On the Psychology of Safety and Danger

It’s easy to feel as if safety has a universal definition. Freedom from want, freedom from fear—aren’t those what everyone means when they think of safety? Perhaps, but the routes through the world to that state of being are circuitous and varied. Smoke alarms, for instance, have been required in every American bedroom since 1993. We rarely think about them, except to grouse when they go off while we’re cooking. France, however, only began requiring residential smoke alarms in 2015. Switzerland, rated the safest country in the world in 2015 by one consumer-research firm, has not mandated them at all. There is not a simple, one-way progression from a state of nature to a state of safety. Even within nations, there are fundamental divisions about how we want to deal with risk.

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Veronique Greenwood — VQR

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Rosi’s Choice


Who deserves sanctuary in the US?

Rosi is one of millions of people who have fled the Northern Triangle of Central America, a dense, dangerous, impoverished slip of land between Nicaragua and Mexico, which includes Honduras, Guatemala, and El Salvador. Many of these migrants are fleeing violence, but others simply want an education for their children, or to earn money to support their families back home. For most, the only legal option is to insist they fear for their lives and apply for asylum. In 2014, the United States trailed only Germany in the number of people seeking asylum within its borders, with over 121,000 applications—a 44 percent rise from the previous year, attributed largely to people fleeing the Northern Triangle. Among them, Salvadorans had the second-highest asylum-denial rates nationwide between 2011 and 2016, with nearly 83 percent of claims rejected, followed by Hondurans and Guatemalans. (Mexicans topped the list.)

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Justine van der Leun — VQR

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Dogs of Character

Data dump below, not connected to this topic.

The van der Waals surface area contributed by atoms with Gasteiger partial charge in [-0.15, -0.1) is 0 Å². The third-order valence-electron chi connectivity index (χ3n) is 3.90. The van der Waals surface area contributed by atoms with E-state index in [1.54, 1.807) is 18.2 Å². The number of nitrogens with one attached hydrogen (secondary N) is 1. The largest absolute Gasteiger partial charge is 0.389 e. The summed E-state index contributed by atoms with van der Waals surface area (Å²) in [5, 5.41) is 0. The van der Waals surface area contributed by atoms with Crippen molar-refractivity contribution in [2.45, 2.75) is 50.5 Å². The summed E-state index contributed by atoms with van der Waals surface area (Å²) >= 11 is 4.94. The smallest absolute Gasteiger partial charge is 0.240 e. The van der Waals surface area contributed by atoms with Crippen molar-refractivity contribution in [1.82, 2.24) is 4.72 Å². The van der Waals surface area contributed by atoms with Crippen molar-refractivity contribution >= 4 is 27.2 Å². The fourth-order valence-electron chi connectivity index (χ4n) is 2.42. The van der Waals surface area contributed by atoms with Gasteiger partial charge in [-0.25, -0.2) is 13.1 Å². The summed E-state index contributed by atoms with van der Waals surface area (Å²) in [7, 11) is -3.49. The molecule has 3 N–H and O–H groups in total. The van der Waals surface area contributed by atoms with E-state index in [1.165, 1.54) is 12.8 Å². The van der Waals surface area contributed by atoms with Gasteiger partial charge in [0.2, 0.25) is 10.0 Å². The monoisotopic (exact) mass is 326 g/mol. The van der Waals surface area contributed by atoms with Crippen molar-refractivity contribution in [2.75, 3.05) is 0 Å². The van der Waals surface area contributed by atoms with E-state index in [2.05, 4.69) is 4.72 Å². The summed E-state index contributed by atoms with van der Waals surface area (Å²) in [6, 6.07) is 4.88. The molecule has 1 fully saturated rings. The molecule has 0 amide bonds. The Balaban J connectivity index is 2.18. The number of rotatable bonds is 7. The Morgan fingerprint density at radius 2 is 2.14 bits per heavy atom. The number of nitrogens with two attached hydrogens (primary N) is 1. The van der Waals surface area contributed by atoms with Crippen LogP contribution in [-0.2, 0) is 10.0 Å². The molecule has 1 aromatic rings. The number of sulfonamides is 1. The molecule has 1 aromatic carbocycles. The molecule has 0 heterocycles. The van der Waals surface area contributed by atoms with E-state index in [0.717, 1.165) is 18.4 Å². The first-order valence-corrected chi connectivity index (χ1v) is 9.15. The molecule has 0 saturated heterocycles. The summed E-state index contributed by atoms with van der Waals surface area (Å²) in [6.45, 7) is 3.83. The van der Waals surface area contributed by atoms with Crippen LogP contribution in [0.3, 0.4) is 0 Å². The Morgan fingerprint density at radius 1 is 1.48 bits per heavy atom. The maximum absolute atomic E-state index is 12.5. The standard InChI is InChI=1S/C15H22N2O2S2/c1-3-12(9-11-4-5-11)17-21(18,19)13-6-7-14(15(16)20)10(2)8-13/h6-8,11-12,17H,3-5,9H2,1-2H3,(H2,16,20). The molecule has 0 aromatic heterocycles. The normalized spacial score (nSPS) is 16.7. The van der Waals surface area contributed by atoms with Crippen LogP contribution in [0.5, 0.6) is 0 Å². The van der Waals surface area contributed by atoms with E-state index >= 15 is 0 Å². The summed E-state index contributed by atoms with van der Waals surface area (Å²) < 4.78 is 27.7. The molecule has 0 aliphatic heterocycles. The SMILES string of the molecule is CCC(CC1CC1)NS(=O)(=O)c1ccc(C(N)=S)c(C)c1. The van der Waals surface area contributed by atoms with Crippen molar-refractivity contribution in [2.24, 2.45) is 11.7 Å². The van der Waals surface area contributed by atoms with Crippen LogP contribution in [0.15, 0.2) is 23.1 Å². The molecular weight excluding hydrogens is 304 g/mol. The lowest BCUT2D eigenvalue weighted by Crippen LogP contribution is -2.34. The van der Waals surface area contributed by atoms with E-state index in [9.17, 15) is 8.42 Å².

“It’s hard for me to talk about the emotional stuff sometimes,” she said. “I’m not good at that shit. But when I thought about it, I wanted you to know something.” She sat down next to me. “I look to these dogs for how I want to live my life. That’s what it comes down to. You can’t be around pit bulls and not be inspired by how brave they are. How much heart they have. How cheerful and loving they are, even when they are sick or hurt and feel terrible . . .” Her voice trailed off for a second, and she looked down at the floor, spinning the silver Celtic band she wore on her ring finger. “I know these guys run my life. My parents can’t stand the fact that I don’t have a husband and kids, that I grew up to be a broke, messy dog person. Everyone thinks I must be so sad and lonely. But I’m not. I have had a better life than anyone I know. The dogs are Peter Pans that keep me in touch with things that are exciting, with the woods, with nature.”

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Bronwen Dickey — VQR

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Cookie Jar


Today’s needull is a short story by the master story teller Stephen King.

“That she was getting worse. She’d chat away about other worlds, right next to ours, and the alien races that lived there, and how something was out to get her. It talked to her through the electrical sockets, she said, so she unscrewed all the lightbulbs at night and put playing cards over the plug-in plates on the floor. She said the celluloid backs on the cards were very effective at stopping that voice. Only then she’d laugh, like it was all a big joke.”

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Stephen King — VQR

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